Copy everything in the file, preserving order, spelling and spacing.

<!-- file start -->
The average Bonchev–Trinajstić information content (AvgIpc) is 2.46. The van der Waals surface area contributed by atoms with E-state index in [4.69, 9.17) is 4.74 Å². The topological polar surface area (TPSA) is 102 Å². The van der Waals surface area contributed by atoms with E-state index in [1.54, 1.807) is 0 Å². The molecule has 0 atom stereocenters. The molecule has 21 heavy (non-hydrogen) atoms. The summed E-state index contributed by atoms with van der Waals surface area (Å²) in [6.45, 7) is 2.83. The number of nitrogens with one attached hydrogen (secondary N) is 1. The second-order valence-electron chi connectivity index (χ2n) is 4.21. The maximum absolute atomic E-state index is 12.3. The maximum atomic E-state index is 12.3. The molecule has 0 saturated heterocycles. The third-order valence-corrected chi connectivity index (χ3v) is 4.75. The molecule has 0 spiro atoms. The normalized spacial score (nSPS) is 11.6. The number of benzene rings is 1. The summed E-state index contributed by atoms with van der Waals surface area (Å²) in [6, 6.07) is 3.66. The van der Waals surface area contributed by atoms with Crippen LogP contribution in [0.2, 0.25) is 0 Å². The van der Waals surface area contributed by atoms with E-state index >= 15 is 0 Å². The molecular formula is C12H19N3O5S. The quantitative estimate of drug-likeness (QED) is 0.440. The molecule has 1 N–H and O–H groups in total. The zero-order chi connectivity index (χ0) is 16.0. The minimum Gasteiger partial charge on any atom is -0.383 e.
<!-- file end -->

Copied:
The average Bonchev–Trinajstić information content (AvgIpc) is 2.46. The van der Waals surface area contributed by atoms with E-state index in [4.69, 9.17) is 4.74 Å². The topological polar surface area (TPSA) is 102 Å². The van der Waals surface area contributed by atoms with E-state index in [1.54, 1.807) is 0 Å². The molecule has 0 atom stereocenters. The molecule has 21 heavy (non-hydrogen) atoms. The summed E-state index contributed by atoms with van der Waals surface area (Å²) in [6.45, 7) is 2.83. The number of nitrogens with one attached hydrogen (secondary N) is 1. The second-order valence-electron chi connectivity index (χ2n) is 4.21. The maximum absolute atomic E-state index is 12.3. The maximum atomic E-state index is 12.3. The molecule has 0 saturated heterocycles. The third-order valence-corrected chi connectivity index (χ3v) is 4.75. The molecule has 0 spiro atoms. The normalized spacial score (nSPS) is 11.6. The number of benzene rings is 1. The summed E-state index contributed by atoms with van der Waals surface area (Å²) in [6, 6.07) is 3.66. The van der Waals surface area contributed by atoms with Crippen LogP contribution in [0.2, 0.25) is 0 Å². The van der Waals surface area contributed by atoms with E-state index >= 15 is 0 Å². The molecular formula is C12H19N3O5S. The quantitative estimate of drug-likeness (QED) is 0.440. The molecule has 1 N–H and O–H groups in total. The zero-order chi connectivity index (χ0) is 16.0. The minimum Gasteiger partial charge on any atom is -0.383 e.